Apex Magazine #84, May 2016

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Apex #84, May 2016

“1957” by Stephen Cox

“Cottage Country” by David K. Yeh
“The Behemoth Beaches” by Maggie Slater

Reviewed by Jody Dorsett

The 84th issue of Apex has three original short stories.

“1957” by Stephen Cox

1957” opens in the Headmaster’s office of an all boys school. It’s a place we’ll revisit several times in the story, but with a slightly different outcome each visit. We meet Danny Henderson who is to act as tour guide around the grounds to a mother with two prospective students. He is quite the student, lead bowler of the cricket team and a candidate for Head Boy.

When he sees the mother he realizes she’s his wife. Then we meet Paul Parslow, Danny’s friend, who is queer. They have rather descriptive sex. That sets the tone for the tale, jump-cuts to different times and different realities in the Headmaster’s office. There is no reason given for these leaps except that they always return to the question of sex with Paul. It’s confusing to sort out the message that the author is trying to give because of the constant question “Why is Danny jumping from place to place and time to time?”. It’s probably that Danny is returning to his true sexual identity, that his hetero life was a lie, but it’s hard to tell.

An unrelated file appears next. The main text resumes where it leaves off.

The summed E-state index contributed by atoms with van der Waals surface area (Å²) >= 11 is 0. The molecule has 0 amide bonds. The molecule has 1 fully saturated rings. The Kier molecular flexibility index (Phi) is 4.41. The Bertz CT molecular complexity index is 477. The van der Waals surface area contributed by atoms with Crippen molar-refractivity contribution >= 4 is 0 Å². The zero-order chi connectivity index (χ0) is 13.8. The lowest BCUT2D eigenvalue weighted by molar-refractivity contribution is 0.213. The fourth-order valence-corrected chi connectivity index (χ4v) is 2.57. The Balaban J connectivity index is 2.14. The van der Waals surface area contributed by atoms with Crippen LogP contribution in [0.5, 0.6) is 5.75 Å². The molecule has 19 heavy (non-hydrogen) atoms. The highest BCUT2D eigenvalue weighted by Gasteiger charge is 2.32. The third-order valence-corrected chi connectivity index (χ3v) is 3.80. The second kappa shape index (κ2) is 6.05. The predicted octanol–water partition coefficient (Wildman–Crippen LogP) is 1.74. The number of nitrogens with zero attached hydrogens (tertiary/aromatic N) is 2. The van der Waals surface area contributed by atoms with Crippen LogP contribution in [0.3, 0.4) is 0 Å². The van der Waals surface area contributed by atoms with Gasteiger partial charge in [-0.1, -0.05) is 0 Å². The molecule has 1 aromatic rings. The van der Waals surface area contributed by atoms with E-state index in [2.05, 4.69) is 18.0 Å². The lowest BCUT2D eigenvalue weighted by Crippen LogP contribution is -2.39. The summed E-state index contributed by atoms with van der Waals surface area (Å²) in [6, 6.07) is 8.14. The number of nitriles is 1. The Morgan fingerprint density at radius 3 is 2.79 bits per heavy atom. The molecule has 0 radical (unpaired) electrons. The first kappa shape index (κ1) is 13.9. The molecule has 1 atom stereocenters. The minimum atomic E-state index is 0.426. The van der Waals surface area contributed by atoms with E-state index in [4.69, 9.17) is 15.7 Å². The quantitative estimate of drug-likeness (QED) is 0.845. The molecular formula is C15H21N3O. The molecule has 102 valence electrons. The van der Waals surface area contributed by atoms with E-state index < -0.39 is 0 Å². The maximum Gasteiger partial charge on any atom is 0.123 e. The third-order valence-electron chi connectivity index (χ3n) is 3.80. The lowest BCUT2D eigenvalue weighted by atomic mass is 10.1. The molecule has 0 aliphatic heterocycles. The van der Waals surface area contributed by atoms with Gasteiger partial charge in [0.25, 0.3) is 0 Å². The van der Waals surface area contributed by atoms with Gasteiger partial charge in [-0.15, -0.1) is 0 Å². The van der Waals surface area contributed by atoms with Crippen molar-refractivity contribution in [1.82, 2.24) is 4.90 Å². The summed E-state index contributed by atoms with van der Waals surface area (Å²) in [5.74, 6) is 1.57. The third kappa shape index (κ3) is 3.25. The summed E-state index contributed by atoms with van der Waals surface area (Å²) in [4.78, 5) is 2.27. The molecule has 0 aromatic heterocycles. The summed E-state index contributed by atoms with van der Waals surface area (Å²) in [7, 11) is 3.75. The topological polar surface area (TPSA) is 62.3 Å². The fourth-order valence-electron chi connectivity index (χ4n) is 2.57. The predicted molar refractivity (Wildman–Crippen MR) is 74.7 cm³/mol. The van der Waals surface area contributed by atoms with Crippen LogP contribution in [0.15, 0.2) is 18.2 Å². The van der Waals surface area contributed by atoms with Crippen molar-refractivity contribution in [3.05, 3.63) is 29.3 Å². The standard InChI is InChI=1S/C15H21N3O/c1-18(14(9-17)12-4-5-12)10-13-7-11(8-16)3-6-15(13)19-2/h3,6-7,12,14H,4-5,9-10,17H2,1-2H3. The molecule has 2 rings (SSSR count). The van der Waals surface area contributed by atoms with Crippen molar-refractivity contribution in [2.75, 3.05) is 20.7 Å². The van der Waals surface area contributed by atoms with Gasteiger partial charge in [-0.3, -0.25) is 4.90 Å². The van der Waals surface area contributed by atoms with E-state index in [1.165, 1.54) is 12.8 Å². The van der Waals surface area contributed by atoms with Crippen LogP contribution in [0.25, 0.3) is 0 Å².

“Cottage Country” by David K. Yeh

This story is set in the bush country outside of Sudbury, Ontario. Whenever I go there, the natural beauty is magical and the author describes it perfectly. The story develops the scene so well that one is not surprised to find the protagonist suddenly talking about sidhe. Nor is the reader surprised when a fox talks.

The story quickly develops as to why the protagonist is knowledgeable about the fey life, and as a compelling narrative about the relationship between a grandfather and grandson is told.

The Behemoth Beaches” by Maggie Slater

When times are tough you will accept almost any protector or provider offering you a chance to survive. In this story, a fishing town invites a monster to help them catch enough fish to live. As time goes on the cost for that protection gets higher and higher. Sometimes the cost is even higher than you imagined.